One of the benefits of this approach is that the eloquent poetry of the original’s lyrics is left intact and accessible to the listener, allowing lines like, “Les années passent, l’écho s’évade sur la Dune du Pilat/ Au gré des saisons, des photomatons, je m’abandonne à ces lueurs d’autrefois” – or –

“The years pass, the echo escapes across the Dune of Pilat/At the mercy of the seasons, of photo booths, I give myself over to gleams of former times” – to add a tangible sense of place and longing to the track’s melancholic rhythms and melodies.

Be sure to take note of how the lyrics in this song are sung. Trying to get French pronunciation down can be difficult, but as always with anything new, keep practicing!


4) Maître Gims – “Est-ce que tu m’aimes?” (Do You Love Me?)

After first making a name for himself as a member of hip-hop group Sexion d’Assaut, Maître Gims embarked on a solo career in 2013 with the release of his hugely successful debut album Subliminal. “Est-ce que tu m’aimes?”, the first single to be released from forthcoming follow-up M.C.A.R., finds Maître Gims sliding right back into his hit-making ways without missing a beat.

The French MC’s West African heritage (Maître was born in Zaire but immigrated to France when he was only two years old) heavily influences the track.

It has bustling tribal drums underpinning a group of half-sung/half-rapped hooks that are almost guaranteed to have wormed their way into the most distant reaches of your eardrums, even if some of the lines themselves seem designed specifically to cause a bit of cringing.

For example, “J’étais prêt à graver ton image a l’encre noire sous mes paupières/ Afin de te voir même dans un sommeil éternel” – or – “I was ready to engrave your image in black ink under my eyelids/ So that I would be able to see you even in the midst of an eternal slumber.”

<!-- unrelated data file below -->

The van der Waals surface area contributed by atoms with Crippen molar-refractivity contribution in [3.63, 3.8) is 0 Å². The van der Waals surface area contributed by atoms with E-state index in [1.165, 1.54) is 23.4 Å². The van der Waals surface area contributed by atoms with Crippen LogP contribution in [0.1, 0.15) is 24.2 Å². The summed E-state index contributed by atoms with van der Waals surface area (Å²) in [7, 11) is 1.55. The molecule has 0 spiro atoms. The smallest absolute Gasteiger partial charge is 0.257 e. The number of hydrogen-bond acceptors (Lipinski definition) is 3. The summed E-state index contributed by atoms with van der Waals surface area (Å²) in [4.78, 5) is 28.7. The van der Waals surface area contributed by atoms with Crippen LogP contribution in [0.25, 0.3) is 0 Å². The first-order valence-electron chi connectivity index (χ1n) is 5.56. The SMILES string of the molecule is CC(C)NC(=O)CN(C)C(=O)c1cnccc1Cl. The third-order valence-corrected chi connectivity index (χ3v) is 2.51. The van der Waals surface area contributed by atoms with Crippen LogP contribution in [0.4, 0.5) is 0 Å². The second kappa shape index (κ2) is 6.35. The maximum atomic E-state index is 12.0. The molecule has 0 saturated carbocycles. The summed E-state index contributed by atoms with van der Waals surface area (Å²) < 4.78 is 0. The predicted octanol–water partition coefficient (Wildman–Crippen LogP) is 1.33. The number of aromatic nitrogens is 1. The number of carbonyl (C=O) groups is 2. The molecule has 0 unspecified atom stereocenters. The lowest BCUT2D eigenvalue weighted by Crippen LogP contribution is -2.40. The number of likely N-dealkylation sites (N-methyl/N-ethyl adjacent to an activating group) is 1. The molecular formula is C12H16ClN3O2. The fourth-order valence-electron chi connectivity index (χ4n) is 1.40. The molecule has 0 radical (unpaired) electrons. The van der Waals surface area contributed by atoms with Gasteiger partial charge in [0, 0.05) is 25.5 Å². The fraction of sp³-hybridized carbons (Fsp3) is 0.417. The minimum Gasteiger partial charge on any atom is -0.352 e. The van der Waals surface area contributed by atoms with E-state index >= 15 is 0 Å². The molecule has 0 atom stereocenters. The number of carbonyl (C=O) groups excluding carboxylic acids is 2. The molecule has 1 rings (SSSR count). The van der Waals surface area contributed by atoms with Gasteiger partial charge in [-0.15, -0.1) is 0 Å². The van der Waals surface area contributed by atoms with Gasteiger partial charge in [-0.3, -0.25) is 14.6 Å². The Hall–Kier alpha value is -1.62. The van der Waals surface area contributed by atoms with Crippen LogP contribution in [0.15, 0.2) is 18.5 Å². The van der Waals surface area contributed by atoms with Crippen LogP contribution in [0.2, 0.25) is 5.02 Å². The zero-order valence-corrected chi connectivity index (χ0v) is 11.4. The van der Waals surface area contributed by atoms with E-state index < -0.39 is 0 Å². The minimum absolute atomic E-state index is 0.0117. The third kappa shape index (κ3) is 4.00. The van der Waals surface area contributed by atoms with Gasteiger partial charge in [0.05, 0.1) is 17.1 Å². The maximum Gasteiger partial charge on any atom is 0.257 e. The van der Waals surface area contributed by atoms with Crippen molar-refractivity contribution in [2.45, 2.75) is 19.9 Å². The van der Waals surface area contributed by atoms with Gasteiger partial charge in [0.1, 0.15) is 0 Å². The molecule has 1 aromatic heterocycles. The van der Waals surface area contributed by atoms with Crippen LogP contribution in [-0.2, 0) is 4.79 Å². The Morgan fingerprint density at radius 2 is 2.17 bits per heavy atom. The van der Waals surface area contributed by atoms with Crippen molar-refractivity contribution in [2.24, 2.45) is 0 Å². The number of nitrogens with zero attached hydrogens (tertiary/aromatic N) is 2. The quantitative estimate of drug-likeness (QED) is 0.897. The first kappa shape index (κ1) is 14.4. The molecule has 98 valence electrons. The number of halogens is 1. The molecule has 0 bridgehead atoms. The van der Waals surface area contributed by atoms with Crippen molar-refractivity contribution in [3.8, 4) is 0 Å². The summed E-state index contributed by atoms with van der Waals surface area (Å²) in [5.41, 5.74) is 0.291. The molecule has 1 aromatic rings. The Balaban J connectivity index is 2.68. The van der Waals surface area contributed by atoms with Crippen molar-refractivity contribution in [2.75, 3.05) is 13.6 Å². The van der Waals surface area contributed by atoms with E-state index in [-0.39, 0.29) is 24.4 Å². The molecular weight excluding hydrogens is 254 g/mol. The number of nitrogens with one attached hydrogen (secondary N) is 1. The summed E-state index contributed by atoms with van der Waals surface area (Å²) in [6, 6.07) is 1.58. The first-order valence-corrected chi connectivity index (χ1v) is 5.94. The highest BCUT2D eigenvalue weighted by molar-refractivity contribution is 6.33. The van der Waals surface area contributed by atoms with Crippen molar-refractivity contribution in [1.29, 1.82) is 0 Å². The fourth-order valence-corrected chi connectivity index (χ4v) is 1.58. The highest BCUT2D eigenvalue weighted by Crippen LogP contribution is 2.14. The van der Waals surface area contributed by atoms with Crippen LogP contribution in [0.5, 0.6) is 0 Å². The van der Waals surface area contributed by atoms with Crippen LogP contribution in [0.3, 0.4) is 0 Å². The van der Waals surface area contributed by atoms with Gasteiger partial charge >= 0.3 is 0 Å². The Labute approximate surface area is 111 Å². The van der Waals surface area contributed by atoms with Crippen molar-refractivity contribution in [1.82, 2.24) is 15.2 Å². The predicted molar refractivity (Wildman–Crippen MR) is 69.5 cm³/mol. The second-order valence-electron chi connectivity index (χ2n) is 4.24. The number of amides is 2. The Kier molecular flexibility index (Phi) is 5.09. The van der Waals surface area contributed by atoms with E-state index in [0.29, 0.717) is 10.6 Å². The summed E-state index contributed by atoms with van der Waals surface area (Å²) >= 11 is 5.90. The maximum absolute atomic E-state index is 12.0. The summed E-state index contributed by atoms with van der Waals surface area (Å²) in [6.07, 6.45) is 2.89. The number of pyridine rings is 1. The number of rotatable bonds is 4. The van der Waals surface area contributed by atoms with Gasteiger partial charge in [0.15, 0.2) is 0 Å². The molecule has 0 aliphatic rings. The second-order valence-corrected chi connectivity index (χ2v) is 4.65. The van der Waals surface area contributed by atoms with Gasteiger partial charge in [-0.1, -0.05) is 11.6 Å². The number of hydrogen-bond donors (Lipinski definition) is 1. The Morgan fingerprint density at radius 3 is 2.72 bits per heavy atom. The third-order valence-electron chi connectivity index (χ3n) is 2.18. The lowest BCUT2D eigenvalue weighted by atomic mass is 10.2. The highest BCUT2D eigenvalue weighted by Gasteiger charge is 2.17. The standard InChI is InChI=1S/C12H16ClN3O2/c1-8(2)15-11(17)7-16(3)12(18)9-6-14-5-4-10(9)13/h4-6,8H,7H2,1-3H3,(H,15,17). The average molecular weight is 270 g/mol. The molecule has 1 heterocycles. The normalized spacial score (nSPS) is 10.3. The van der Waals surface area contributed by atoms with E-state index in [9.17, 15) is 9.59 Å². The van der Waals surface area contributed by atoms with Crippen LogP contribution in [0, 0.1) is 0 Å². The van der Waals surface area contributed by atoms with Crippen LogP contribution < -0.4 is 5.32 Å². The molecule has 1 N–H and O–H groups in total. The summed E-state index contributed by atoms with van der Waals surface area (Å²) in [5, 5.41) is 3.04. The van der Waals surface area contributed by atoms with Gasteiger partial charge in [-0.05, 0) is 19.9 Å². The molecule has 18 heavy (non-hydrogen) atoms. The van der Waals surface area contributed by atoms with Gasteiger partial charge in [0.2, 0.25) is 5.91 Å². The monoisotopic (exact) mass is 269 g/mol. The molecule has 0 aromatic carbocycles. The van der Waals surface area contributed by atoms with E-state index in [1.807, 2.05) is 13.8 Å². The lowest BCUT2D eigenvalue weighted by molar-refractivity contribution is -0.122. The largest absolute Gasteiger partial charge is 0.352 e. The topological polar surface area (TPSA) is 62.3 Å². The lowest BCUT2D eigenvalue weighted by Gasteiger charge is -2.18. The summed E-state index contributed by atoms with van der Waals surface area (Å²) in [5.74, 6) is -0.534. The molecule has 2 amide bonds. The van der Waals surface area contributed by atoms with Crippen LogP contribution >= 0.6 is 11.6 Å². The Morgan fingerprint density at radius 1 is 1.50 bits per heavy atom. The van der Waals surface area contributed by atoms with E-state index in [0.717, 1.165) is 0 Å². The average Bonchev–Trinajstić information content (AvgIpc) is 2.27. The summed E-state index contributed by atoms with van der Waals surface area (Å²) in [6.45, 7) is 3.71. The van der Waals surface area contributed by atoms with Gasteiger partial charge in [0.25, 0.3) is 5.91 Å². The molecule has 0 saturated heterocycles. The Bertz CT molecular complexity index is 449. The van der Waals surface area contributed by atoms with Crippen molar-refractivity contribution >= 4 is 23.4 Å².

Most importantly, this song functions as a thrilling pouring-out-my-heart-and-soul power ballad. At the same time, it provides a small window into the great diversity of cultural experiences and aesthetic tendencies that are currently shaping the style and substance of 21st century French pop.

End of the Tour

That concludes our French summer music tour – I hope you had fun! It’s fun listening to songs when you don’t know the language. Although, learning French could make your listening experience all the better! Try listening to some contemporary French singers if you’d like more. I’ll see you at the next tour!


Post Author: Seth N.
Seth N. is fluent in French and teaches in Maylene, AL. He recently graduated from Yale University with a bachelor’s degree in East Asian Languages and Literature. Seth plans on returning to school this Fall to earn a law degree. Learn more about Seth here!